monetary applications [was: Python GUI app to impress the bos s?]

Paul Rubin phr-n2002b at
Fri Sep 20 06:30:21 EDT 2002

Alex Martelli <aleax at> writes:
> Say that you publish the erroneous information that each phone
> call is $0.70 plus $0.03 sales tax for a total of $0.73.  Sales
> tax is actually $0.04.  Now, a customer makes 100 calls.  Do
> you charge them $74 explaining that 100 times 73 cents is 74
> dollars?  Or do you charge $73 and eat the dollar loss yourself?
> And even then, your tax books won't balance without fiddling --
> even if the unbalance is against your interests, as in this case,
> it's _still_ illegal (at least around here)... double-entry tax
> book-keeping is supposed to balance to the last cent.

Now that I think about it, the way it's done around here is you're
supposed to look up the amount of tax in a table, not calculate it.  I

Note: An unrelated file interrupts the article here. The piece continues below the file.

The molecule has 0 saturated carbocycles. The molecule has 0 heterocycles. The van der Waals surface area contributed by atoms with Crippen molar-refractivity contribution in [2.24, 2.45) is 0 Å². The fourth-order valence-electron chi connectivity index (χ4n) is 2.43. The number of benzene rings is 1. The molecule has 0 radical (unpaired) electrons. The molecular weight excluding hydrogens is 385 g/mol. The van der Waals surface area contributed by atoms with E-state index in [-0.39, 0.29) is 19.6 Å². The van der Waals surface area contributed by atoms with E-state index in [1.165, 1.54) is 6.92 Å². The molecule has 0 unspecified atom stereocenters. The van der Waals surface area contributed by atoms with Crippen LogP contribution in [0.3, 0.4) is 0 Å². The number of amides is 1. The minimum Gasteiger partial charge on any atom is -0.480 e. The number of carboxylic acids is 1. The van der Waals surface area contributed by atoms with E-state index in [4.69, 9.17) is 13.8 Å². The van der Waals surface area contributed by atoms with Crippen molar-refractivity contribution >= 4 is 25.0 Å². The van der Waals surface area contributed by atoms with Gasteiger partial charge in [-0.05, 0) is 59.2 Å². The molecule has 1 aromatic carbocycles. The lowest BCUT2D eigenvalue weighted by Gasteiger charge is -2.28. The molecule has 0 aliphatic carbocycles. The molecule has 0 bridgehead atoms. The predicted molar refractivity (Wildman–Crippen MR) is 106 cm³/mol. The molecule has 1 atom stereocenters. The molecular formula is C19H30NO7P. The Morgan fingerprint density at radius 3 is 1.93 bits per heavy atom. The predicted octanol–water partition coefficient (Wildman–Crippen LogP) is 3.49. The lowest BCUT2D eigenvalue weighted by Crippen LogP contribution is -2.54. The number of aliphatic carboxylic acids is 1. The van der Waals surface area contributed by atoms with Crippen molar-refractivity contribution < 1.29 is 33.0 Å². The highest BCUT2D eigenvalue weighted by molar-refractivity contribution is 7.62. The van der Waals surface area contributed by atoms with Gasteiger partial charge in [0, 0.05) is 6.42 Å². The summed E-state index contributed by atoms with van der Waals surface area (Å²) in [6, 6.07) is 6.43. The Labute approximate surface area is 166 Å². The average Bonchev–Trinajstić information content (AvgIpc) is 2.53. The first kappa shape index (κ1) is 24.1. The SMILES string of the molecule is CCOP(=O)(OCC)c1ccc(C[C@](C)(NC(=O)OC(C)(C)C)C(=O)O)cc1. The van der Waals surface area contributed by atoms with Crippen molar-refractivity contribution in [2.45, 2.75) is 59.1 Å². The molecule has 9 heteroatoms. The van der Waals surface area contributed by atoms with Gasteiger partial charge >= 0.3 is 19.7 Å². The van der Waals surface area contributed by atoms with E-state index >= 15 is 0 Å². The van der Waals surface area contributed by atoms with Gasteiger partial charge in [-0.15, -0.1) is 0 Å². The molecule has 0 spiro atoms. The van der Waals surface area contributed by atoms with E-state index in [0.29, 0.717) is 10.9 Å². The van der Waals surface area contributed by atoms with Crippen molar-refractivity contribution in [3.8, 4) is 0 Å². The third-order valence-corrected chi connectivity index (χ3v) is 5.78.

remember giving my local ice cream store a hard time when I was
little.  I used to go in for an ice cream and coke, and because of how
the tax table worked, it was one cent cheaper to buy them in two
separate transactions than in one transaction, so I did that.

At the end of the day, though, I'm sure they just took the amount that
the cash register said was collected pre-tax, multiplied by the tax
rate and sent that amount to the state.  If the amount actually
collected was slightly lower or higher, they paid the difference or
kept it themselves.

> But what you said were that you had a hard time imagining any
> commercially significant computation being off by a whole penny
> (which, I imagine, means a whole cent) by using IEEE double
> (binary floating point).  Surely this one example IS enough to
> jog your imagination?  

Yes, point taken.

More information about the Python-list mailing list